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Stuttard's "lives" begin in the Archaic period with the Athenian tyrant Peisistratus and end in the Hellenistic period with the historiographer Polybius.
Peisistratus, a Greek tyrant, was overthrown "from office in Athens and exiled to northern Greece," (12) and "Scottish monarchs in the Middle Ages were often exiled to France.
43) Brian Lavelle (1989) has reasonably conjectured that she was the daughter of Peisistratus and an Eretrian noblewoman also named Coisyra (an Eretrian name); her daughter was probably Agariste, mother of Pericles.
It is datable to the sixth century BC: to the same period and place to which scholars assign the earliest known written edition of the Homeric texts prepared on the orders of the Athenian tyrant Peisistratus.
Helen's entrance into the great hall where Menelaus is entertaining his visitors, Telemachus and Peisistratus, is, like Odysseus' lie to the Shepherd, something one might understandably pass over.
Aelian makes this explicit: if a king bee ever leaves his post, his subjects bring him back, while tyrants such as Peisistratus or Dionysius are driven away for breaking the laws and not showing the techne (art) of kingship.
While it is not correct to say that Solon invented democracy, he certainly created the democratic institutions which formed the basic structure of Athenian society and which were maintained intact despite the tyranny of Peisistratus and subsequent despots.
Grecian History to the Begin of Peisistratus of Athens, Murray, London, 1851, pp.
Such issues are shown to be at play in the Hellenistic accounts regarding the retextualization of the Homeric poems under Peisistratus, tyrant of Athens, and the translation of the Hebrew Bible in the Greek (LXX) under Ptolemy II Philadelphus, for the two cognate traditions speak to a shared need to assuage anxieties regarding authenticity and authority in the course of textual transmission or translation.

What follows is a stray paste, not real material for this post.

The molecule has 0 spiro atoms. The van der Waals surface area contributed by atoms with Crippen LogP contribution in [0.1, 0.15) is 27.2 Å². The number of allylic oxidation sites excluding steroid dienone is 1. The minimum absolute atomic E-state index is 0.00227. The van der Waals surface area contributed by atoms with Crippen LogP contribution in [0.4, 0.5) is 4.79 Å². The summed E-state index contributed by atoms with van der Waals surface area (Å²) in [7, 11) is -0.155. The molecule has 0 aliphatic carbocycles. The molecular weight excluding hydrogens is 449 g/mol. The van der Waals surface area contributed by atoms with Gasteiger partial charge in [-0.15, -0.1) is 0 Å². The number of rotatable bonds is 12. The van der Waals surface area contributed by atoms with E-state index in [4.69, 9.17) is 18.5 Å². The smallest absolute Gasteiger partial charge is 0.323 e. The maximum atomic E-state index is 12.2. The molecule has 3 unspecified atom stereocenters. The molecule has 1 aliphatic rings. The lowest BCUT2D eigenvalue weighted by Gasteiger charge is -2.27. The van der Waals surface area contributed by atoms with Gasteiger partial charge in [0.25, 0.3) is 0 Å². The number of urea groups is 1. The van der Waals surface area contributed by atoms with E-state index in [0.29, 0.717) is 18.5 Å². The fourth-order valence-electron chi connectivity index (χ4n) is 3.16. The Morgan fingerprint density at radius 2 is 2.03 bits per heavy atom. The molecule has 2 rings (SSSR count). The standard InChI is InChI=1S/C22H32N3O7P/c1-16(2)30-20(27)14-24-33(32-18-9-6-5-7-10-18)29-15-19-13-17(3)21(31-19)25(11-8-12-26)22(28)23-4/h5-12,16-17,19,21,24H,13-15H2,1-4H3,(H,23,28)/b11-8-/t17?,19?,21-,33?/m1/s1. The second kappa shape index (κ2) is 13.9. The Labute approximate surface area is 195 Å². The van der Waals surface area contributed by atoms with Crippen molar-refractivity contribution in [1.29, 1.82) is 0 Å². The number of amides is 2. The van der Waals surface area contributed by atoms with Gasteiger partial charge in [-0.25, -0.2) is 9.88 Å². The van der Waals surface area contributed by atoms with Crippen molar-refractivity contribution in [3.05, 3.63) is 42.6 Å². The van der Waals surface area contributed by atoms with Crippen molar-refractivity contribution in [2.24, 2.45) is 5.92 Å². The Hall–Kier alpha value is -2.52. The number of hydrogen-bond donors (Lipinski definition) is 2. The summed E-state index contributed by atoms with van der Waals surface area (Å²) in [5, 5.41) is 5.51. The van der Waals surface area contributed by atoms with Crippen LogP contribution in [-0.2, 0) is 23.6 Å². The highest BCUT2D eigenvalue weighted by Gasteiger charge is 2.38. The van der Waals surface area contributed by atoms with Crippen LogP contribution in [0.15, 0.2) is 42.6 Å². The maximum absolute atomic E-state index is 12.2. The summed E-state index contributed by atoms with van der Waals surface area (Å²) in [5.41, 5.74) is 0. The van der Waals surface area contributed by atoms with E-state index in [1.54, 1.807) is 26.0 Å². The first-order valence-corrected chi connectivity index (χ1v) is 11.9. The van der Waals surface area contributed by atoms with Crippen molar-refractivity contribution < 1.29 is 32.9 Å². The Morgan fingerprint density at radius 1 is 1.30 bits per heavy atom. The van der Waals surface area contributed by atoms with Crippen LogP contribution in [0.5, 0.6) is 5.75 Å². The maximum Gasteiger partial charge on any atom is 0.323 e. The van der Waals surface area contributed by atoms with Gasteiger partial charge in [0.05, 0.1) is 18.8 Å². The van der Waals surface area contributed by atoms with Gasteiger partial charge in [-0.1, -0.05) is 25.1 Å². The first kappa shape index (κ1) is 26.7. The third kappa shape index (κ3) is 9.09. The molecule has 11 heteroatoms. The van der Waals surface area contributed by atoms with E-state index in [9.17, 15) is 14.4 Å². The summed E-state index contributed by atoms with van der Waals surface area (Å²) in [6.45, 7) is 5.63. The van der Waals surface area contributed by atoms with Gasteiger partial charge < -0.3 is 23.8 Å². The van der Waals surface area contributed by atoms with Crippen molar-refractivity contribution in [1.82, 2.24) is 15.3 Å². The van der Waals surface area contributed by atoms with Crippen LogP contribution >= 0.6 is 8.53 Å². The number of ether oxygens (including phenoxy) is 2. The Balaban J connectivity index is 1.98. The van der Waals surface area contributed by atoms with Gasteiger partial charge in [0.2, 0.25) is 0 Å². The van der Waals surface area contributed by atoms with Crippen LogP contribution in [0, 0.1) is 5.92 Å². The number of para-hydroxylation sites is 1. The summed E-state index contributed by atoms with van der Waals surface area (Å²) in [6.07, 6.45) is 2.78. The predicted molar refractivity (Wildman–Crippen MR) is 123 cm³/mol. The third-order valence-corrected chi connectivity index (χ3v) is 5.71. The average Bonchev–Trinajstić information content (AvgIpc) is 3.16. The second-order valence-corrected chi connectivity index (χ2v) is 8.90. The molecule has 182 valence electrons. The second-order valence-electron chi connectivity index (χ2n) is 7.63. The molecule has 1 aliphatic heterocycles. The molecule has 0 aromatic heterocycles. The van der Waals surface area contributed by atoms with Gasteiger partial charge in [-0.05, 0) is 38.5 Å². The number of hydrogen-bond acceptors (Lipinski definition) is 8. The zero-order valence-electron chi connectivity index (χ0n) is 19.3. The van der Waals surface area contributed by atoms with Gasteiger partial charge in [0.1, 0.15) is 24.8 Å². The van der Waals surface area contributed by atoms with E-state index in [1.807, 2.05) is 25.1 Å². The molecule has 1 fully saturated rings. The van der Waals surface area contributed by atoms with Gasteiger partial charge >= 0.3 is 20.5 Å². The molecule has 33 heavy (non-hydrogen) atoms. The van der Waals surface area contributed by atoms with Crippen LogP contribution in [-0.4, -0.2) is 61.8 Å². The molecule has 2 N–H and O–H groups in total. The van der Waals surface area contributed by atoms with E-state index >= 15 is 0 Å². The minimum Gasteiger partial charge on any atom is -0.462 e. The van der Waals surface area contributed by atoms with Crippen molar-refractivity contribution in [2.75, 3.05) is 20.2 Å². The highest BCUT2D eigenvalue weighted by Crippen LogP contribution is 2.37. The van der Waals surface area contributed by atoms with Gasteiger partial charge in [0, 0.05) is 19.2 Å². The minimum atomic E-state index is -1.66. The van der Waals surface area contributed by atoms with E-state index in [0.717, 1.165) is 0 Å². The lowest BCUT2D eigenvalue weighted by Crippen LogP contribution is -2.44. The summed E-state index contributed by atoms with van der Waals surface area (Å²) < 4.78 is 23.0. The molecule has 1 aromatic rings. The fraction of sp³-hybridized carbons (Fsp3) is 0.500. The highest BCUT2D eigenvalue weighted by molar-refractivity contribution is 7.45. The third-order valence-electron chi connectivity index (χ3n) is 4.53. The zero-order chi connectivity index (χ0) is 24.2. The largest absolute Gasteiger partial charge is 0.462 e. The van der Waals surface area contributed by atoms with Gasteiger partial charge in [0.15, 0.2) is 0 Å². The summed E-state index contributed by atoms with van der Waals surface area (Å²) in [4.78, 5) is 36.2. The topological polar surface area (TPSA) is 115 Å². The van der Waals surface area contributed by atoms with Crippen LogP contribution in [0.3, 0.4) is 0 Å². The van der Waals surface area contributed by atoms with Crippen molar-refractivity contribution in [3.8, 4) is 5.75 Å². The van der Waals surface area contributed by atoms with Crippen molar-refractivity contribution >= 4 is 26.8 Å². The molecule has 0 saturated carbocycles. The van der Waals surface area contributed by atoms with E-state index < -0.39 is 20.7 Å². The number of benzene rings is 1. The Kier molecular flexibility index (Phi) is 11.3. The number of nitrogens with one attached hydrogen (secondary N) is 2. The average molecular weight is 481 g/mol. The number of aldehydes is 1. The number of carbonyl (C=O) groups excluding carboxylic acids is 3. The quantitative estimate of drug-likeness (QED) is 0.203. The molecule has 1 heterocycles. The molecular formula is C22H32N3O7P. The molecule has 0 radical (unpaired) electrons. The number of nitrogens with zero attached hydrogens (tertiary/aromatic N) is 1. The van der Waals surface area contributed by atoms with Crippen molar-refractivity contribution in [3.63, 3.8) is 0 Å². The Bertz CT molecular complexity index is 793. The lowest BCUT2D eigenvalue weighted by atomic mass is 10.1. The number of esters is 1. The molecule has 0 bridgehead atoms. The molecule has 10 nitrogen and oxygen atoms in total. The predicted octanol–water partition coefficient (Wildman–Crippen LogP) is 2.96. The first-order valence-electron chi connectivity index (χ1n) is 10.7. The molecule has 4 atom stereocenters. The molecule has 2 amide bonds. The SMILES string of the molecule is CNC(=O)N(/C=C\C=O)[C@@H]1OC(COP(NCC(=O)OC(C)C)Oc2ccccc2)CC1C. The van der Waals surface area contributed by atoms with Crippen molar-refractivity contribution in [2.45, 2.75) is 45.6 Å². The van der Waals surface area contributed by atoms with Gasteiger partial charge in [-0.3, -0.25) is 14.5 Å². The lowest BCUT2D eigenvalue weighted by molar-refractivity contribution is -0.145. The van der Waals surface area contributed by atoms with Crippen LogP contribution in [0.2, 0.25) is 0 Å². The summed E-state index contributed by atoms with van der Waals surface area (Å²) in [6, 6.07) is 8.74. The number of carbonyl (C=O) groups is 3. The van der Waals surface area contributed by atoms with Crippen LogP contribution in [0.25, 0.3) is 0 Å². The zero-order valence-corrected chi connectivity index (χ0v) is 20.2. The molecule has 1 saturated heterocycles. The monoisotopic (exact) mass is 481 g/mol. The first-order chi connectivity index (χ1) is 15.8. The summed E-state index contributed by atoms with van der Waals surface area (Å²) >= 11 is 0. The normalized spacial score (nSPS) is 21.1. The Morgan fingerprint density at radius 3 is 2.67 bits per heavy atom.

A few years after the death of the tyrant Peisistratus in the late sixth century BC, one of his sons was slain by two aristocrats called Harmodius and Aristogiton.
Indeed, Thucydides seeks to provide a political and moral education for his readers--a positive and negative education in wise and humane statesmanship--as is revealed, for example, by his explicit judgments of such leaders as Archidamus, Themistocles, Pericles, Cleon, Brasidas, Peisistratus, Hermocrates, Nicias, and Antiphon.
Two centuries earlier, during the reigns of Peisistratus and Hipparchus (middle and second half of the sixth century), an official recension of the Homeric poems had been established for public recitations at the Panathenaic festival.
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